Determinants of sedentary behavior, motivation, barriers and strategies to reduce sitting time in older women: a qualitative investigation

Sebastien F.M. Chastin, Nicole Fitzpatrick, Michelle Andrews, Natalie DiCroce

Research output: Contribution to journalArticlepeer-review

91 Citations (Scopus)
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Sedentary behavior defined as time spent non-exercising seated or reclining posture has been identified has a health risk and associated with frailty and disablement for older adults. Older adults are the most sedentary segment of society. To date no study has investigated the determinants of sedentary behavior in older adults. This study reports a qualitative investigation of the determinants of sedentary behavior, strategies and motivator to reduce sitting time by structured interviews in a group of community dwelling older women (N = 11, age 65 and over). Older women expressed the view that their sedentary behavior is mostly determined by pain which acts both as an incentive to sit and a motivator to stand up, lack of energy in the afternoon, pressure from direct social circle to sit and rest, societal and environmental typecasting that older adult are meant to sit, lack of environmental facilities to allow activity pacing. This qualitative investigation highlighted some factors that older adults consider determinants of their sedentary behavior. Some are identical to those affecting physical activity (self-efficacy, functional limitations, ageist stereotyping) but some appear specific to sedentary behavior (locus of control, pain) and should be further investigated and considered during intervention design. Tailored interventions that pay attention to the pattern of sedentary behavior of individuals appear to be supported by the views of older women on their sedentary behavior.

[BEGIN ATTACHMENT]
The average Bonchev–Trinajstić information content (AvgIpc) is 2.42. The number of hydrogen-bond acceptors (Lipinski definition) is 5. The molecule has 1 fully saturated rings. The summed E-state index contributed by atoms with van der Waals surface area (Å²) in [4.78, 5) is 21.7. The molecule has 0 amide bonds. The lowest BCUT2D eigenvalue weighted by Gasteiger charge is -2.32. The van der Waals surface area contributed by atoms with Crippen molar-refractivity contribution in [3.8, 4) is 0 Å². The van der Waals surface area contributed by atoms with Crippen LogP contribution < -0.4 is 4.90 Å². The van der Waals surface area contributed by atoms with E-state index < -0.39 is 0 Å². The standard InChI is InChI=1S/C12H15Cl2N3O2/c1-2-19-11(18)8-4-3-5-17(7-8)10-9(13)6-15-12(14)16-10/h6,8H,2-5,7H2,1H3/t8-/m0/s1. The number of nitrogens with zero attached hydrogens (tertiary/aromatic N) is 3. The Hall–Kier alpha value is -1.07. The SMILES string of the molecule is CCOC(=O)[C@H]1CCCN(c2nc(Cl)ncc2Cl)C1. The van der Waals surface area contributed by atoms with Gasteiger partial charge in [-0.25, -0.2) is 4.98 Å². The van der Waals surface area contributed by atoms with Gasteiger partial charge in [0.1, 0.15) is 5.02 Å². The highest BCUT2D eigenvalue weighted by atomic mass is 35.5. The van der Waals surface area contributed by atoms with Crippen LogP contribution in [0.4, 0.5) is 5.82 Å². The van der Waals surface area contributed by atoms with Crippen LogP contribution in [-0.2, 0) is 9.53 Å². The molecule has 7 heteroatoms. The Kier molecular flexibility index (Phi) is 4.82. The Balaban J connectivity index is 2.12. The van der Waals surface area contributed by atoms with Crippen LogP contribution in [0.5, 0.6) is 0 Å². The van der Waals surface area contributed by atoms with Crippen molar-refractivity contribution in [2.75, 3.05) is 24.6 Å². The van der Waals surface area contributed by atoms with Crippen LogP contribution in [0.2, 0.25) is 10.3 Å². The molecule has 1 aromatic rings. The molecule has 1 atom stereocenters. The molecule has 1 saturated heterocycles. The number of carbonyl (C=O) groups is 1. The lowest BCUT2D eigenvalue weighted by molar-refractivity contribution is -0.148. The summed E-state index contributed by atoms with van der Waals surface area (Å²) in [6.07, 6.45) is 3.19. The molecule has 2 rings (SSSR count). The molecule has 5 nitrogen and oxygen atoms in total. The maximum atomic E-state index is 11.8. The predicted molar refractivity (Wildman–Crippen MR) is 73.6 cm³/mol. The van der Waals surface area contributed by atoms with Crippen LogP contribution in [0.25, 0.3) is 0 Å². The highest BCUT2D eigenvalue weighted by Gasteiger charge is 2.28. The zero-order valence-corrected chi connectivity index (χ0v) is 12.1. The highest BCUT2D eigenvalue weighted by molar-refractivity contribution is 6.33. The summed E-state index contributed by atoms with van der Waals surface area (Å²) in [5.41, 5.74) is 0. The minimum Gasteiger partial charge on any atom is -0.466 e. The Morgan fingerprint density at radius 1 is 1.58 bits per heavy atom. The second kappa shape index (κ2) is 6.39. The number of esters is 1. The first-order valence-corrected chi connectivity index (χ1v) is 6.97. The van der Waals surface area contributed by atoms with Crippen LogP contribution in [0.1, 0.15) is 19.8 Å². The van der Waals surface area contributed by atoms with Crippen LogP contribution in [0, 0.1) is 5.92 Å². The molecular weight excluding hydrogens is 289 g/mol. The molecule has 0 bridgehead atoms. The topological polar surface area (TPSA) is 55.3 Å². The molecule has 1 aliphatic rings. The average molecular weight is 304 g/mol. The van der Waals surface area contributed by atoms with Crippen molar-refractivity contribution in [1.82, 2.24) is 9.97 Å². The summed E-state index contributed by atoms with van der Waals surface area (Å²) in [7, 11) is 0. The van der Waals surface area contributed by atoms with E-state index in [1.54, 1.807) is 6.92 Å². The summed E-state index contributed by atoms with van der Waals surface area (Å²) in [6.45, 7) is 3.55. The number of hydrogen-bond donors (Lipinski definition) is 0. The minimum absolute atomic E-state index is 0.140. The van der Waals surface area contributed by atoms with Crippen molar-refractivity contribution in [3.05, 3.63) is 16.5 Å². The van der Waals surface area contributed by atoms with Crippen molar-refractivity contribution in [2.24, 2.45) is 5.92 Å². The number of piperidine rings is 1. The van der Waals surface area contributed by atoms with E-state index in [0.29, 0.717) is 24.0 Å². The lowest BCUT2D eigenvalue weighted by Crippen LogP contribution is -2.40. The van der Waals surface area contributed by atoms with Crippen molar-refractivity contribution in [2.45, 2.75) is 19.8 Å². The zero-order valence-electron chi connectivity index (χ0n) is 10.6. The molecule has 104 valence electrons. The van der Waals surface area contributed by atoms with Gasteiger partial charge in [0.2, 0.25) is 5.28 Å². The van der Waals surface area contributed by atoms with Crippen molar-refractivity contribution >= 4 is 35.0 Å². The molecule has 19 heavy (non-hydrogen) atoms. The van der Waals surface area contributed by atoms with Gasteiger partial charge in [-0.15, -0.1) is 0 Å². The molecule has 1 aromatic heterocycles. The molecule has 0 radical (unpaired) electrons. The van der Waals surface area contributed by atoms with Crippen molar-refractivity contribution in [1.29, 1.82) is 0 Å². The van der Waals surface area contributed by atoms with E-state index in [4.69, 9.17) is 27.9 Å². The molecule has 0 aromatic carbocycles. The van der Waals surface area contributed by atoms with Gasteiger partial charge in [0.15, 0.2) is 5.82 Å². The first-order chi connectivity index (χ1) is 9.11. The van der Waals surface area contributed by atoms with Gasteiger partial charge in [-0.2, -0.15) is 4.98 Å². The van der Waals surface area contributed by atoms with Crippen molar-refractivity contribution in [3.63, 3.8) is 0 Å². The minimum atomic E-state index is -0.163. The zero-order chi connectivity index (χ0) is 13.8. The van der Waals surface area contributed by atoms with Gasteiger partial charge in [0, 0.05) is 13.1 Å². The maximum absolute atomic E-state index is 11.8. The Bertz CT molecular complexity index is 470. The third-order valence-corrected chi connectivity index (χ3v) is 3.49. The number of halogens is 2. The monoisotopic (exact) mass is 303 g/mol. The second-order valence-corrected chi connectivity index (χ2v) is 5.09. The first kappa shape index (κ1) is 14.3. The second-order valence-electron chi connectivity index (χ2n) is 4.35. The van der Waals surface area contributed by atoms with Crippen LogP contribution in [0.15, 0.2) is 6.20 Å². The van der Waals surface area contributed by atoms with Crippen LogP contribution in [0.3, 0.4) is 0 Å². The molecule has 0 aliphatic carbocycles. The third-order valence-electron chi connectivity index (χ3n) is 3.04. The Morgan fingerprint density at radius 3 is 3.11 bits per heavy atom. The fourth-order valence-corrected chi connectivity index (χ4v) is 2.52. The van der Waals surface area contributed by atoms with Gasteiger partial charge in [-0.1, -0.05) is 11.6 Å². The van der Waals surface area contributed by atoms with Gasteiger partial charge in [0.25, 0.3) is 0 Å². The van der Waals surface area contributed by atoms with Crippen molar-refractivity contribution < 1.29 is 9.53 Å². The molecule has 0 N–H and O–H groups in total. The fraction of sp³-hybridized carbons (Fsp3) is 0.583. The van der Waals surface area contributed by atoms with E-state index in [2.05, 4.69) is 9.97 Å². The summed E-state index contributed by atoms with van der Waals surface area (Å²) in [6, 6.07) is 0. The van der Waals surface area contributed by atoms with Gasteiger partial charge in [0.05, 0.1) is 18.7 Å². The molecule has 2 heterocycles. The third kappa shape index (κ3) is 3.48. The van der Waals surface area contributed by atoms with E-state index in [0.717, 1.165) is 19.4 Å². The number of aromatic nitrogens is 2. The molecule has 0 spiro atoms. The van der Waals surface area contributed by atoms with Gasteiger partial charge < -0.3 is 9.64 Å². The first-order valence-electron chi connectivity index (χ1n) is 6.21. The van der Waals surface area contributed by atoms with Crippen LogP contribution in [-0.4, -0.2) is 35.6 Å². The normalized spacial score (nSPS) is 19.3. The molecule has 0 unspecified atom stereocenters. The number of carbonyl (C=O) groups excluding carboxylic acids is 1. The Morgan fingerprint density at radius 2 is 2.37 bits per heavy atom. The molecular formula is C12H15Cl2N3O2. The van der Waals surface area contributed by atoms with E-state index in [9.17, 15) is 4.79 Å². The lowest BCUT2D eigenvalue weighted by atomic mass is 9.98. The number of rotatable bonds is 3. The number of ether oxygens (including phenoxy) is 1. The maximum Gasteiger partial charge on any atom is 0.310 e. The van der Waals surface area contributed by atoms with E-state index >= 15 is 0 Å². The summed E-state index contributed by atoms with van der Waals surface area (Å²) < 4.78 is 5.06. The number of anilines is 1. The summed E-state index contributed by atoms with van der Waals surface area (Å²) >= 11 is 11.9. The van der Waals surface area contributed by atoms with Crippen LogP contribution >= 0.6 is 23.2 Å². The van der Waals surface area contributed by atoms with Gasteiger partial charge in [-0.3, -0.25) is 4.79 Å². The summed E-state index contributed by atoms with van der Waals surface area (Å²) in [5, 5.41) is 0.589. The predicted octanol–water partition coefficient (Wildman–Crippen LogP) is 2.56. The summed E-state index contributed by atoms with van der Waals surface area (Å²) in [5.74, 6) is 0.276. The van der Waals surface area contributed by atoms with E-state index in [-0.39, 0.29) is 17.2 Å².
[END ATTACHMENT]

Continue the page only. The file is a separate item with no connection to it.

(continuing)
Original languageEnglish
Pages (from-to)773-791
Number of pages19
JournalInternational Journal of Environmental Research and Public Health
Issue number1
Publication statusPublished - 7 Jan 2014


  • sedentary behaviour
  • physical activity
  • older people


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